Between races Scott-Paine changed engines, thus giving the man on the street the opinion that a racing engine can be run for thirty-five miles before John the Junkman is called in to appraise it for old metal. But the new engine, or a bit less stage fright, or just a well-I-gotta-die-sometime sort of desperation, certainly improved the performance of the pride of John Bull and when she went over the line for the second race Gar looked ahead and saw the strange sight of something ahead of him.

It was just about that time that Grandpa Wood's most famous son murmured something about oats and his steel steeds pricked up their 12,800 ears and kicked up their 25,600 heels and decided to go places. Scott-Paine hunched down further in his cubby-hole cockpit, muttered a few selected beefeater cusses and stepped down hard on the tail of that Napier. But there wasn't enough tail, or enough pressure in the English foot, for Miss America calmly ate up that lead and then stretched herself a bit and opened more and more and more water between them.

And when the timers had gotten through with it all the startling figures showed that Miss Britain had averaged 85.789 miles for the 35 nautical miles and had done one lap at 87.215 statute miles. Which, dear little children, is just going like hell. But, on the other hand, Gar had averaged nearly 87 miles and had just skinned under ninety for one lap. Which, dear children, is going just a bit faster than hell.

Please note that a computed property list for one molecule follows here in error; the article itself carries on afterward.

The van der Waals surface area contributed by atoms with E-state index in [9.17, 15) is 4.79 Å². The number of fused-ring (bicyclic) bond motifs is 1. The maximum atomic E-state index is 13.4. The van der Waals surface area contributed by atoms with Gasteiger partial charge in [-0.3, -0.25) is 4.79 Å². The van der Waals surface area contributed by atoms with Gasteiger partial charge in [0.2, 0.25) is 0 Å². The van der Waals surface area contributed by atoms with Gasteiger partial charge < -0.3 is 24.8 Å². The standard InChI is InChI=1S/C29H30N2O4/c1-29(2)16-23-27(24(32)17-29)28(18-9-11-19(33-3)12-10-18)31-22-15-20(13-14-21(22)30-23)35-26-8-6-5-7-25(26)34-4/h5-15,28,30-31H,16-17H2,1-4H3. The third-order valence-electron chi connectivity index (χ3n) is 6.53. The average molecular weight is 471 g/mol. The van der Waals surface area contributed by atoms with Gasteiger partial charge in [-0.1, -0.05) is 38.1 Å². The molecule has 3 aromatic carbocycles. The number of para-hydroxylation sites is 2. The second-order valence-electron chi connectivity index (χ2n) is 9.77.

And thus, finis. And they lived happily everafter. And what was the use of it all? Plenty. For the first time in years American designers have received a jolt. If 1,375 hp. can really get close to 90 miles an hour there is something radically wrong with the run of hydroplanes in this country. That we got Scott-Paine to spend his pounds, shillings and pence to teach us the lesson was a blamed fine streak of luck for us. The only thing that would have made the lesson even more pronounced would have been for those 1,375 English hosses to have won. As it is we have the lesson free and the Harmsworth trophy remains in Detroit for another year at least. But we'll rise right now on our hind legs and tell the astigmatic universe that, unless something is done between now and the next time the genial Briton comes over, an ocean ex-press company is going to transport a box labelled, "Handle with care—H.S.P.—England."

APBA Gold Cup

bullet Gold Cup Goes to Lake George
bullet The High Lights and the Low Downs of the Detroit Regatta
bullet El Lagarto Wins Gold Cup
bullet Gold Cup Goes Back East

But the Detroit regatta wasn't all international race. The Gold Cup was an even more interesting event as far as spectator interest, for there were more entries and the struggle was held right down in Detroit where you could get up after a bad night and still go to the course in time to see the fun.